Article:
1. DO offer your baby the chance to participate whenever anyone else in the family is eating. You can begin to do this as soon as he shows an interest in watching you, although he is unlikely to be ready to put food in his mouth until he is about six months old.
2. DO ensure that your baby is supported in an upright position while he is experimenting with food. In the early days you can sit him on your lap, facing the table. Once he is beginning to show skill at picking food up he will almost certainly be mature enough to sit, with minimal support, in a high chair.
3. DO start by offering foods that are baby-fist-sized, preferably french-fry-shaped (i.e., with a ‘handle’). As far as possible, and provided they are suitable, offer him the same foods that you are eating, so that he feels part of what is going on.
4. DO offer a variety of foods. There is no need to limit your baby’s experience with food any more than you do with toys.
5. DON’T hurry your baby. Allow him to direct the pace of what he is doing. In particular, don’t be tempted to ‘help’ him by putting things in his mouth for him.
6. DON’T expect your baby to eat any food on the first few occasions. Once he has discovered that these new toys taste nice, he will begin to chew and, later, to swallow.
7. DON’T expect a young baby to eat all of each piece of food at first – remember that he won’t yet have developed the ability to get at food which is inside his fist.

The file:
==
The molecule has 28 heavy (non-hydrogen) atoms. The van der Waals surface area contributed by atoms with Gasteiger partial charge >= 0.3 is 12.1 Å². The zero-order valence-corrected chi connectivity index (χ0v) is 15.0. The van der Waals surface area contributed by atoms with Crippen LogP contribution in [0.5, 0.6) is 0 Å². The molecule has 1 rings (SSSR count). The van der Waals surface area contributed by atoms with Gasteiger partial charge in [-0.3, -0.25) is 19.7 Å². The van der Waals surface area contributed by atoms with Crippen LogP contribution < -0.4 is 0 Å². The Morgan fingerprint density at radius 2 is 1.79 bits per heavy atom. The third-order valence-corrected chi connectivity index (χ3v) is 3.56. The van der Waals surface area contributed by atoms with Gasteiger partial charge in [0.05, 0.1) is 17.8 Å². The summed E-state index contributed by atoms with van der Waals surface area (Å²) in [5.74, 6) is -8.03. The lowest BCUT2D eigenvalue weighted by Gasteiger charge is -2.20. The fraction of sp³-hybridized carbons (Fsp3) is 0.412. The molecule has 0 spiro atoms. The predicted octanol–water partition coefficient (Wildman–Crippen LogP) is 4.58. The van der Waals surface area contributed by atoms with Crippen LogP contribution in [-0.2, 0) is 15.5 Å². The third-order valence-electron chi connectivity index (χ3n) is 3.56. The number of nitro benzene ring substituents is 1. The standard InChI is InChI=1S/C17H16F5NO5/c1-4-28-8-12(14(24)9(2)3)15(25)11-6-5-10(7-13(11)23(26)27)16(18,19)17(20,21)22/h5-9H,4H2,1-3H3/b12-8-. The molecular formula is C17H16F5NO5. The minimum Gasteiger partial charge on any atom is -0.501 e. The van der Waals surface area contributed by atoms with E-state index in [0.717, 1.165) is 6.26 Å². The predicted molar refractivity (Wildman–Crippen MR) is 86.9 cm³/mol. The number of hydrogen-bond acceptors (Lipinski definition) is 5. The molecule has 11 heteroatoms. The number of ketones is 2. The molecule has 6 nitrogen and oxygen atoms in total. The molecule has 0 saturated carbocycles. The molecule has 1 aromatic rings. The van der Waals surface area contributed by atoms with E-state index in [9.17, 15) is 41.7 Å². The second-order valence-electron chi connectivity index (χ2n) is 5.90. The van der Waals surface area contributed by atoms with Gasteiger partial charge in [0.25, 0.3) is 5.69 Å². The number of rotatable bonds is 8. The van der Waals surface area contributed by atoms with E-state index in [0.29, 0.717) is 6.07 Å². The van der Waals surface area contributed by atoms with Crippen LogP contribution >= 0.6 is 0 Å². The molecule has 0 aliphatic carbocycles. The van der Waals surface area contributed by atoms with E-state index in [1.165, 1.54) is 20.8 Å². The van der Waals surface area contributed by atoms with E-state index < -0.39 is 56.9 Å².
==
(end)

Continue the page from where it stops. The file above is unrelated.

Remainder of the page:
8. DO try rejected foods again later – babies often change their minds and later accept foods they originally turned down.
9. DON’T leave your baby on his own with food.
10. DON’T offer foods which present an obvious danger, such as peanuts.
11. DON’T offer ‘fast’ foods, ready meals or foods that have added salt or sugar.
12. DO offer water from a cup but don’t worry if your baby shows no interest in it. A breastfed baby, in particular, is likely to continue for some time to get all the drinks he needs from the breast.
13. DO be prepared for the mess! A clean plastic sheet on the floor under the high chair will protect your carpet and make clearing up easier. It will also enable you to give back foods that have been dropped, so that less is wasted. (You will be pleasantly surprised at how quickly your baby learns to eat with very little mess!)
14. DO continue to allow your baby to breastfeed whenever he wants, for as long as he wants. Expect his feeding pattern to change as he starts to eat more solid foods.
15. If you have a family history of food intolerance, allergy or digestive problems, DO discuss this method of weaning with your health advisers before embarking on it.
16. Finally, DO enjoy watching your baby learn about food – and develop his skills with his hands and mouth in the process!
© Gill Rapley, 2008
Guidelines for implementing a baby-led approach to the introduction of solid foods